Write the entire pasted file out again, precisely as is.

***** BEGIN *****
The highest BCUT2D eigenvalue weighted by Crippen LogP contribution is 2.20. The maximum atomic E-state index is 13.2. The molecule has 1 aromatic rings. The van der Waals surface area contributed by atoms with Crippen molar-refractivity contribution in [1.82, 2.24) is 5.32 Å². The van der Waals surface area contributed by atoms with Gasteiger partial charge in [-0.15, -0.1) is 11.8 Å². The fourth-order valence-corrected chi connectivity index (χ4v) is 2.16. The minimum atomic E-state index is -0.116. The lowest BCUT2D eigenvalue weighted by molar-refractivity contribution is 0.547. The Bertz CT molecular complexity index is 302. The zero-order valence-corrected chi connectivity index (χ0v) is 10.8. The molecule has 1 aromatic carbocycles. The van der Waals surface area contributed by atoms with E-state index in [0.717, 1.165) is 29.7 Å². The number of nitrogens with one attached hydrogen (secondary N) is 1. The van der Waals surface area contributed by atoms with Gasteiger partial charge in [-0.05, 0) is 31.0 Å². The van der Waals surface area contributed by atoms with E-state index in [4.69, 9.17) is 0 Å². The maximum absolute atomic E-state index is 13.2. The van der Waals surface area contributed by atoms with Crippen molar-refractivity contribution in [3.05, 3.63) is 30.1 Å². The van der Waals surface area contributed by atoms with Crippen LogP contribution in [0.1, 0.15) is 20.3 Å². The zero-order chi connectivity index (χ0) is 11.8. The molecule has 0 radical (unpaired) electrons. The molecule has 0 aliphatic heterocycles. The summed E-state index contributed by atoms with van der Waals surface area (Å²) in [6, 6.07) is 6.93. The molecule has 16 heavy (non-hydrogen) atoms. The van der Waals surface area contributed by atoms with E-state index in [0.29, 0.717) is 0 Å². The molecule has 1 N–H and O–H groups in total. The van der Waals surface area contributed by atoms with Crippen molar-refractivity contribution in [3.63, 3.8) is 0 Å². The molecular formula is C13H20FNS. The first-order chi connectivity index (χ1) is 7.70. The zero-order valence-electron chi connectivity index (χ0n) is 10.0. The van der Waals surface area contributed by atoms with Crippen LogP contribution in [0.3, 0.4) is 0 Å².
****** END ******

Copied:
The highest BCUT2D eigenvalue weighted by Crippen LogP contribution is 2.20. The maximum atomic E-state index is 13.2. The molecule has 1 aromatic rings. The van der Waals surface area contributed by atoms with Crippen molar-refractivity contribution in [1.82, 2.24) is 5.32 Å². The van der Waals surface area contributed by atoms with Gasteiger partial charge in [-0.15, -0.1) is 11.8 Å². The fourth-order valence-corrected chi connectivity index (χ4v) is 2.16. The minimum atomic E-state index is -0.116. The lowest BCUT2D eigenvalue weighted by molar-refractivity contribution is 0.547. The Bertz CT molecular complexity index is 302. The zero-order valence-corrected chi connectivity index (χ0v) is 10.8. The molecule has 1 aromatic carbocycles. The van der Waals surface area contributed by atoms with E-state index in [0.717, 1.165) is 29.7 Å². The number of nitrogens with one attached hydrogen (secondary N) is 1. The van der Waals surface area contributed by atoms with Gasteiger partial charge in [-0.05, 0) is 31.0 Å². The van der Waals surface area contributed by atoms with E-state index in [4.69, 9.17) is 0 Å². The maximum absolute atomic E-state index is 13.2. The van der Waals surface area contributed by atoms with Crippen molar-refractivity contribution in [3.05, 3.63) is 30.1 Å². The van der Waals surface area contributed by atoms with Crippen LogP contribution in [0.1, 0.15) is 20.3 Å². The zero-order chi connectivity index (χ0) is 11.8. The molecule has 0 radical (unpaired) electrons. The molecule has 0 aliphatic heterocycles. The summed E-state index contributed by atoms with van der Waals surface area (Å²) in [6, 6.07) is 6.93. The molecule has 16 heavy (non-hydrogen) atoms. The van der Waals surface area contributed by atoms with E-state index in [0.29, 0.717) is 0 Å². The molecule has 1 N–H and O–H groups in total. The van der Waals surface area contributed by atoms with Crippen molar-refractivity contribution in [3.63, 3.8) is 0 Å². The molecular formula is C13H20FNS. The first-order chi connectivity index (χ1) is 7.70. The zero-order valence-electron chi connectivity index (χ0n) is 10.0. The van der Waals surface area contributed by atoms with Crippen LogP contribution in [0.3, 0.4) is 0 Å².